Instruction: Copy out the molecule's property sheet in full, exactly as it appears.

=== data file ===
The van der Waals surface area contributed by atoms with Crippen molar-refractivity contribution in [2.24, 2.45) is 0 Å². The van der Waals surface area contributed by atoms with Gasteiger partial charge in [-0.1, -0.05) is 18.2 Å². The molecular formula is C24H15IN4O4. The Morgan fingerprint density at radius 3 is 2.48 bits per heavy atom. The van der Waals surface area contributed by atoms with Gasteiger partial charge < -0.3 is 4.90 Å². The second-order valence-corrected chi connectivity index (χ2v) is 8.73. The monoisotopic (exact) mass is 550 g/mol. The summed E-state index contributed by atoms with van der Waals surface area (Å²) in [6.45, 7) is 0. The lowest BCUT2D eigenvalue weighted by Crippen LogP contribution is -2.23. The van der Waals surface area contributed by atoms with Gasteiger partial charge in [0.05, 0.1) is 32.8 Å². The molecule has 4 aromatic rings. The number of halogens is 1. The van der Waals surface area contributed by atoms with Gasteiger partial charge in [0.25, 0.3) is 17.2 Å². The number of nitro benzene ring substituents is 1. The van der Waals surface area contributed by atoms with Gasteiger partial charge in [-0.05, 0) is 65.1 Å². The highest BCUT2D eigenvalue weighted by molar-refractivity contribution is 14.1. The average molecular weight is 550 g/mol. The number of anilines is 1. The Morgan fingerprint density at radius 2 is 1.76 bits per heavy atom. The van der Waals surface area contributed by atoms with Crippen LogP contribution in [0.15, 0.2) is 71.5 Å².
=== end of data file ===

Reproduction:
The van der Waals surface area contributed by atoms with Crippen molar-refractivity contribution in [2.24, 2.45) is 0 Å². The van der Waals surface area contributed by atoms with Gasteiger partial charge in [-0.1, -0.05) is 18.2 Å². The molecular formula is C24H15IN4O4. The Morgan fingerprint density at radius 3 is 2.48 bits per heavy atom. The van der Waals surface area contributed by atoms with Gasteiger partial charge < -0.3 is 4.90 Å². The second-order valence-corrected chi connectivity index (χ2v) is 8.73. The monoisotopic (exact) mass is 550 g/mol. The summed E-state index contributed by atoms with van der Waals surface area (Å²) in [6.45, 7) is 0. The lowest BCUT2D eigenvalue weighted by Crippen LogP contribution is -2.23. The van der Waals surface area contributed by atoms with Gasteiger partial charge in [0.05, 0.1) is 32.8 Å². The molecule has 4 aromatic rings. The number of halogens is 1. The van der Waals surface area contributed by atoms with Gasteiger partial charge in [0.25, 0.3) is 17.2 Å². The number of nitro benzene ring substituents is 1. The van der Waals surface area contributed by atoms with Gasteiger partial charge in [-0.05, 0) is 65.1 Å². The highest BCUT2D eigenvalue weighted by molar-refractivity contribution is 14.1. The average molecular weight is 550 g/mol. The number of anilines is 1. The Morgan fingerprint density at radius 2 is 1.76 bits per heavy atom. The van der Waals surface area contributed by atoms with Crippen LogP contribution in [0.15, 0.2) is 71.5 Å².